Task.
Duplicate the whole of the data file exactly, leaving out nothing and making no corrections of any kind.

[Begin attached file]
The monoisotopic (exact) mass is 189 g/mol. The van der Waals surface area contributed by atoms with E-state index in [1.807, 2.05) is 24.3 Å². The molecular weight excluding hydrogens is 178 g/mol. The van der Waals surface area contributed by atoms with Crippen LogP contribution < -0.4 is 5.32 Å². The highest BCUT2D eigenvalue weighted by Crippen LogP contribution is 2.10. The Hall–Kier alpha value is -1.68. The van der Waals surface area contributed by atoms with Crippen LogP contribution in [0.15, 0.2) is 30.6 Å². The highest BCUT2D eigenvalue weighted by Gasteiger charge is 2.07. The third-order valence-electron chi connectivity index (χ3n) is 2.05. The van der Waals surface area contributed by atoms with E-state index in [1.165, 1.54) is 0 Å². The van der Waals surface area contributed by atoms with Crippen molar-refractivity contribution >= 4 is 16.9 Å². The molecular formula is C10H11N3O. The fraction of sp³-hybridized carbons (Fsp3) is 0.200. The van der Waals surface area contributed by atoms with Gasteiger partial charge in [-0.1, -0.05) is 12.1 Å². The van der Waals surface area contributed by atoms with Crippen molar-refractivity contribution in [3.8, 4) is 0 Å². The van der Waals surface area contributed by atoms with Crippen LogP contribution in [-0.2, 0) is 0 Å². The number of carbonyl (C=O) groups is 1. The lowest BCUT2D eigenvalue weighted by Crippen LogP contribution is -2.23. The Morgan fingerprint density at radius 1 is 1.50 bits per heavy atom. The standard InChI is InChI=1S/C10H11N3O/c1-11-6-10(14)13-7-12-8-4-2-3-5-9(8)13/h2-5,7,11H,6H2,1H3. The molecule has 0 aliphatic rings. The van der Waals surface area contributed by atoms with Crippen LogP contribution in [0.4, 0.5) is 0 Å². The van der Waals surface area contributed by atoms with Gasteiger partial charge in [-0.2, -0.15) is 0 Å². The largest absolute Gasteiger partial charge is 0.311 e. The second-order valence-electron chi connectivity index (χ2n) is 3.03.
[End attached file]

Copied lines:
The monoisotopic (exact) mass is 189 g/mol. The van der Waals surface area contributed by atoms with E-state index in [1.807, 2.05) is 24.3 Å². The molecular weight excluding hydrogens is 178 g/mol. The van der Waals surface area contributed by atoms with Crippen LogP contribution < -0.4 is 5.32 Å². The highest BCUT2D eigenvalue weighted by Crippen LogP contribution is 2.10. The Hall–Kier alpha value is -1.68. The van der Waals surface area contributed by atoms with Crippen LogP contribution in [0.15, 0.2) is 30.6 Å². The highest BCUT2D eigenvalue weighted by Gasteiger charge is 2.07. The third-order valence-electron chi connectivity index (χ3n) is 2.05. The van der Waals surface area contributed by atoms with E-state index in [1.165, 1.54) is 0 Å². The van der Waals surface area contributed by atoms with Crippen molar-refractivity contribution >= 4 is 16.9 Å². The molecular formula is C10H11N3O. The fraction of sp³-hybridized carbons (Fsp3) is 0.200. The van der Waals surface area contributed by atoms with Gasteiger partial charge in [-0.1, -0.05) is 12.1 Å². The van der Waals surface area contributed by atoms with Crippen molar-refractivity contribution in [3.8, 4) is 0 Å². The van der Waals surface area contributed by atoms with Crippen LogP contribution in [-0.2, 0) is 0 Å². The number of carbonyl (C=O) groups is 1. The lowest BCUT2D eigenvalue weighted by Crippen LogP contribution is -2.23. The Morgan fingerprint density at radius 1 is 1.50 bits per heavy atom. The standard InChI is InChI=1S/C10H11N3O/c1-11-6-10(14)13-7-12-8-4-2-3-5-9(8)13/h2-5,7,11H,6H2,1H3. The molecule has 0 aliphatic rings. The van der Waals surface area contributed by atoms with Crippen LogP contribution in [0.4, 0.5) is 0 Å². The van der Waals surface area contributed by atoms with Gasteiger partial charge in [-0.2, -0.15) is 0 Å². The largest absolute Gasteiger partial charge is 0.311 e. The second-order valence-electron chi connectivity index (χ2n) is 3.03.